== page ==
In general, when a girl baby is born, parents on the maternal side give hina doll prior to the baby’s very first Dolls Festival. And the same dolls will be decorated and displayed every year until the baby is grown up. Some may take over their mothers’ dolls, but it is normal and basic for each girl baby gets her own doll set. However, such rule doesn’t necessarily apply to recent families because of the limited space within the house and the financial situations. Nowadays, hina dolls have a variety of types and sizes from which we can choose the best one for a girl baby.

Although the custom of Hina Matsuri has been modified accordingly, there is one customary manner that we need to follow. It is when to take out and when to put away the dolls. Hina Dolls are to display on a fine day soon after February 4th, ‘Rishun’ the first day of spring in the lunar calendar and they need to be put right away after March 3rd. It is just a superstitious but is believed that the girl may miss a good timing for getting married in the future if the dolls are not properly taken care of. The reasons behind this manner is that the doll taking bad spirits for the girl should not be displayed too long in public or the girl should be disciplined to keep things tidy and in order as growing up. Also, the Emperor and the Empress of the doll set reflects a wedding ceremony. Japanese phrase, ‘katazuku,’ has dual meanings of putting away and being married off, so there includes a parents’ wish that their daughter will get married accordingly.


I don’t have a daughter but we spent the night of Dolls Festival with Hina arare that my younger son brought home from kindergarten and sakura mochi.

Hina Dolls are usually decorated with peach blossoms, hina arare (sweetened rice-flour cakes), hishi mochi (rhombus-shaped rice pounded cake), and sweet drink made from fermented rice. The four colors of hina arare, pink, green, yellow, and white represent four seasons. Hishi mochi has three layers of pink, white, and green; each of which means talisman, purity, and longevity. Family having girl children usually celebrates Dolls Festival with chirashi sushi, unrolled sushi served in a box and clear soup of clams on the night of March 3rd. Clams symbolize a perfect couple as it requires them a couple of shells to close tightly. Serving a clam soup on Hina matsuri is a hidden prayer that parents wish for their daughter to be blessed with a good match in the future.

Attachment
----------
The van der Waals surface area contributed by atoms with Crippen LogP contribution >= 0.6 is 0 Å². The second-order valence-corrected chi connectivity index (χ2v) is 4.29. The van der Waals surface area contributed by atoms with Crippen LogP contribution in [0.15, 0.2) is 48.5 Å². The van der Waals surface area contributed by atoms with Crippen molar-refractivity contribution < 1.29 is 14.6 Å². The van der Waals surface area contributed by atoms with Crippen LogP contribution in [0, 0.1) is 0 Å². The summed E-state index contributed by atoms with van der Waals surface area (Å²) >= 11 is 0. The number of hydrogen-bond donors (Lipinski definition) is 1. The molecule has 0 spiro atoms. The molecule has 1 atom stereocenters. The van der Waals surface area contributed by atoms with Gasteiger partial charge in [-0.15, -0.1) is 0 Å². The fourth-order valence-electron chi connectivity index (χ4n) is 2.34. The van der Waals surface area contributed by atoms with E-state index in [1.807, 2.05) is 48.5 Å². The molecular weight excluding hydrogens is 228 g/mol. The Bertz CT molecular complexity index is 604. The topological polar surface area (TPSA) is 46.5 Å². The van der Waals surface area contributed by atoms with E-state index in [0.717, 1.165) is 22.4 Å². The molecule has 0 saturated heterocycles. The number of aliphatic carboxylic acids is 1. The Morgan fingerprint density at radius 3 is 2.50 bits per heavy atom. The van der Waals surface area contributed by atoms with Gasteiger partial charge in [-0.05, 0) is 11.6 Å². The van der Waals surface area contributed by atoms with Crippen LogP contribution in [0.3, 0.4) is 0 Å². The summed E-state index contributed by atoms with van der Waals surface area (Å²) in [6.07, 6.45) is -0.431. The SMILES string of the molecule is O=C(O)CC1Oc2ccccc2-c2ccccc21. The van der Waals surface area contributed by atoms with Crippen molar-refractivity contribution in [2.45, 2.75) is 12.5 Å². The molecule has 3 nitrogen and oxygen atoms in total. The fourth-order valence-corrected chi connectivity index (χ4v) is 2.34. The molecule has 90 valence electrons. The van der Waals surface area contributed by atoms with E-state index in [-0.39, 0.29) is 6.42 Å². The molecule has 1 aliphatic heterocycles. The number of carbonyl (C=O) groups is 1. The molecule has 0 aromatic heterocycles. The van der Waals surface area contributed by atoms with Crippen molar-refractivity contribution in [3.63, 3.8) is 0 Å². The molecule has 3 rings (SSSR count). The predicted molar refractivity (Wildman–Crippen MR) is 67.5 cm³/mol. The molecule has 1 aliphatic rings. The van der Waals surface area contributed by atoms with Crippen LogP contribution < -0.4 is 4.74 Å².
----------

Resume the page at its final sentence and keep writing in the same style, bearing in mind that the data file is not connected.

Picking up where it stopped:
Spring is just around the corner.

 Spring is just around the corner.

You’ll either love or hate those stinky, sticky beans

Posted on February 18, 2014 onOn The Japan Times
http://www.japantimes.co.jp/life/2014/02/18/food/youll-either-love-or-hate-those-stinky-sticky-beans/#.UwWdJK9WGJA

Gooey but good for you: Nattō is a healthy delicacy made from fermented soybeans. | MAKIKO ITOH
BY Makiko Itoh

Soybeans have long been an important part of the Japanese diet. They are enjoyed in many forms — as edamame, tofu or yuba; boiled or roasted; ground up as flour; and so on. Soybeans also have religious significance, as we’ve seen this month during Setsubun, when roasted soybeans are thrown to signify the driving out of bad spirits.

There is one form of soybean, however, that is quite infamous: the sticky, pungent fermented version called nattō. Its gooey consistency and extreme odor can be baffling to Westerners, and it’s far from universally loved in Japan as well: People from the west and south of the country tend not to like it. But people from the east and the north usually love it: the sticky-stringy texture, the fermented-cheese-like flavor and all.

It’s not quite certain when or who first discovered that wrapping cooked soybeans in rice straw for a while would make them ferment and become soft and sticky. The earliest written record of nattō is from around the mid-11th century, but it is fairly certain that the food itself existed way before then.

The bacillus bacteria that turns soybeans into nattō, bacillus subtilis or bacillus nattō, lives on rice straw, and since both rice and soybeans have existed in Japan since prehistoric times, it’s quite likely that nattō has been made since then too. My mother remembers her mother still making it the old-fashioned way by wrapping boiled soybeans in straw and keeping them in a warm place for a few days, but commercial nattō is made using an isolated culture in sanitized factory conditions — which, according to some, saps the food of a little of its character.